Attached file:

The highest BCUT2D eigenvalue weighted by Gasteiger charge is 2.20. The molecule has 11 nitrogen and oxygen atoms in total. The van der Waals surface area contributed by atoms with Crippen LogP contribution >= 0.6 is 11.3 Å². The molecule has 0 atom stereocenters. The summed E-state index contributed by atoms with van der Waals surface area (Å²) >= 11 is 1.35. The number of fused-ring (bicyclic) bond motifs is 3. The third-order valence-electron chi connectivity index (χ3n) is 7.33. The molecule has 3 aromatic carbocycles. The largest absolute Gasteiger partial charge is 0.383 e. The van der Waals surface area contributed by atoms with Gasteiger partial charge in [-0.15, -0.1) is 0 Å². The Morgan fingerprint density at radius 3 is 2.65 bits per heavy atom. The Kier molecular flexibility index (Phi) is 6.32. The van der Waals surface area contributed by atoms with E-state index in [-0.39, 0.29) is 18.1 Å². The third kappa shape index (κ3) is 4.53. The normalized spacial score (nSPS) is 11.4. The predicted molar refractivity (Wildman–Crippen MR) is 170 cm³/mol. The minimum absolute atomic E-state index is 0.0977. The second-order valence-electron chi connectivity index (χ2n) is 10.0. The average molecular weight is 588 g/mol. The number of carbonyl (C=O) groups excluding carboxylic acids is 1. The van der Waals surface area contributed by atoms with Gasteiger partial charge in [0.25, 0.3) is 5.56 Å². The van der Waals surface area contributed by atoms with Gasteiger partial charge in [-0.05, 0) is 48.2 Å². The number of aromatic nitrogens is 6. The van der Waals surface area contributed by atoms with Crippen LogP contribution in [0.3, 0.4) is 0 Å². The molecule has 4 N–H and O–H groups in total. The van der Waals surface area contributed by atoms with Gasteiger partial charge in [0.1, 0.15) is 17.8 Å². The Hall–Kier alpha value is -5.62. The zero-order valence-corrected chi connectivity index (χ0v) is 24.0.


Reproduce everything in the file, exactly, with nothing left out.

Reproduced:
The highest BCUT2D eigenvalue weighted by Gasteiger charge is 2.20. The molecule has 11 nitrogen and oxygen atoms in total. The van der Waals surface area contributed by atoms with Crippen LogP contribution >= 0.6 is 11.3 Å². The molecule has 0 atom stereocenters. The summed E-state index contributed by atoms with van der Waals surface area (Å²) >= 11 is 1.35. The number of fused-ring (bicyclic) bond motifs is 3. The third-order valence-electron chi connectivity index (χ3n) is 7.33. The molecule has 3 aromatic carbocycles. The largest absolute Gasteiger partial charge is 0.383 e. The van der Waals surface area contributed by atoms with Gasteiger partial charge in [-0.15, -0.1) is 0 Å². The Morgan fingerprint density at radius 3 is 2.65 bits per heavy atom. The Kier molecular flexibility index (Phi) is 6.32. The van der Waals surface area contributed by atoms with E-state index in [-0.39, 0.29) is 18.1 Å². The third kappa shape index (κ3) is 4.53. The normalized spacial score (nSPS) is 11.4. The predicted molar refractivity (Wildman–Crippen MR) is 170 cm³/mol. The minimum absolute atomic E-state index is 0.0977. The second-order valence-electron chi connectivity index (χ2n) is 10.0. The average molecular weight is 588 g/mol. The number of carbonyl (C=O) groups excluding carboxylic acids is 1. The van der Waals surface area contributed by atoms with Gasteiger partial charge in [0.25, 0.3) is 5.56 Å². The van der Waals surface area contributed by atoms with Gasteiger partial charge in [-0.05, 0) is 48.2 Å². The number of aromatic nitrogens is 6. The van der Waals surface area contributed by atoms with Crippen LogP contribution in [0.3, 0.4) is 0 Å². The molecule has 4 N–H and O–H groups in total. The van der Waals surface area contributed by atoms with Gasteiger partial charge in [0.1, 0.15) is 17.8 Å². The Hall–Kier alpha value is -5.62. The zero-order valence-corrected chi connectivity index (χ0v) is 24.0.